The person I am focusing on is Robert Dudley, he was a member of a family who had a strong presence throughout the whole of the reign of the Tudor dynasty. Also as neither Robert or his brothers left a legitimate heir, their line died out at about the same time as the House of Tudor. Also like the Tudors the Dudleys had their fair share of triumph and adversity. Robert's grandfather was Edmond Dudley, he was a former Speaker in the House of Commons. He was a Financial Agent for Henry VII. When Henry's son Henry VIII came to the throne in 1509, Edmond and his partner Richard Empson were both thrown in The Tower charged with Treason and executed. It was widely thought that they were just scapegoats for some of Henry VII's more unpopular policies.
Career of John Dudley, father of Robert
Roberts father John held many important posts in the reign of Henry VIII amongst them the post of Lord Admiral. Career of John DudleyAnother position that John held albeit briefly was that of Master of the Horse to Anne of Cleves. This was not held long for obvious reasons!! John Dudley was regarded as one of the best soldiers of his day. King Henry valued him and elevated him.. He was named in Henry's will as one of the council of 16 who were appointed to govern whilst Edward was in his minority. During the latter part of Edward's reign he became the most powerful man in the Country. However, it all went wrong for him when Edward died.
John Dudley's downfall
The Young King had not wanted his two sisters to succeed him and he signed a device that stated that Lady Jane Grey and her heirs male should succeed to the throne. John Dudley backed Lady Jane Grey and it has to be said that he would have seen political advantage if she had become Queen as she was married to his young son Guildford Dudley.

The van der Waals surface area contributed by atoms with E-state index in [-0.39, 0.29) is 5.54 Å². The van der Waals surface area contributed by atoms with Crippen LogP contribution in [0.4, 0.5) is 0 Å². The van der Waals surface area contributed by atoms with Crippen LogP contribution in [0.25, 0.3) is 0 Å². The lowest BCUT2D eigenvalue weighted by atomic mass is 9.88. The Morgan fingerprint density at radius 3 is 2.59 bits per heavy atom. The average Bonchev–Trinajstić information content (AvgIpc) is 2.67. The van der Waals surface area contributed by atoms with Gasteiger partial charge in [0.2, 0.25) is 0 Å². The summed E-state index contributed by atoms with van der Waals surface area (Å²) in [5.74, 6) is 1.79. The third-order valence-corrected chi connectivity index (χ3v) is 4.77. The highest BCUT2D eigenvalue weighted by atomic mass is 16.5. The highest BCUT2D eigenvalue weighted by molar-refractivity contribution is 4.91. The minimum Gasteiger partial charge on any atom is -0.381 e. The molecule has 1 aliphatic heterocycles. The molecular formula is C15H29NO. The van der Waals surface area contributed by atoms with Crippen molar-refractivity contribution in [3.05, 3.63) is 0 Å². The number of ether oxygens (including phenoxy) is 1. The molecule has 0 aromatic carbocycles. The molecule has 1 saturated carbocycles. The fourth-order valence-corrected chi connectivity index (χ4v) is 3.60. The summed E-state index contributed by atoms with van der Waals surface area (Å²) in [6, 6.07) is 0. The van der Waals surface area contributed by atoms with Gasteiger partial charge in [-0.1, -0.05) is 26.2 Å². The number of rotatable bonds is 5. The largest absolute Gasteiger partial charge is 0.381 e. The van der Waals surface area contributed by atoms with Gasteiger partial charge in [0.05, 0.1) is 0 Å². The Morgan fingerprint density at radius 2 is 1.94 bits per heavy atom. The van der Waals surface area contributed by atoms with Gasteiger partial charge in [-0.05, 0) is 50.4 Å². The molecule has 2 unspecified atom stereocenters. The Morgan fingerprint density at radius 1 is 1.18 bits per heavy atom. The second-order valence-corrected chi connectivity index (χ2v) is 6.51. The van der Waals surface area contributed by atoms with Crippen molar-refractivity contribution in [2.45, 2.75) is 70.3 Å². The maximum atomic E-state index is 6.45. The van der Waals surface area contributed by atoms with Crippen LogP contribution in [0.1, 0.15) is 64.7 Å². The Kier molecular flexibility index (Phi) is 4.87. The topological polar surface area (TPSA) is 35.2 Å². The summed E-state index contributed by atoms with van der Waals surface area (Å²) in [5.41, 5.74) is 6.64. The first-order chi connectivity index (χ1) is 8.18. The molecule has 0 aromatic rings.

However, the device was signed quite cleary in Edwards name and it is known that he was a young man with very strong ideas that would not easily be swayed from a path once he had set his mind to it.
The people would not accept Lady Jane and felt that Mary as Henry's eldest daughter was the rightful heir to the throne. John Dudley was found guilty of treason - judged by a jury that had almost all also pledged aliegiance to Lady Jane Grey. Dudley was executed on the 22nd August 1553. The Venetian Ambassador's assessment after Dudley's execution was "The friends of England must lament the loss of all his qualities with that exception (his last rashness)".
The Queen and "one of the most handsome men in the Country"
Robert had been imprisoned along with his brothers ( his younger brother Guildford was executed in February 1554 the same day as his wife Jane). Robert was still incarcerated when the Tower took in a very important prisoner. the young Princess Elizabeth. She had been brought there because it was suspected that she was involved in the Wyatt rebellion.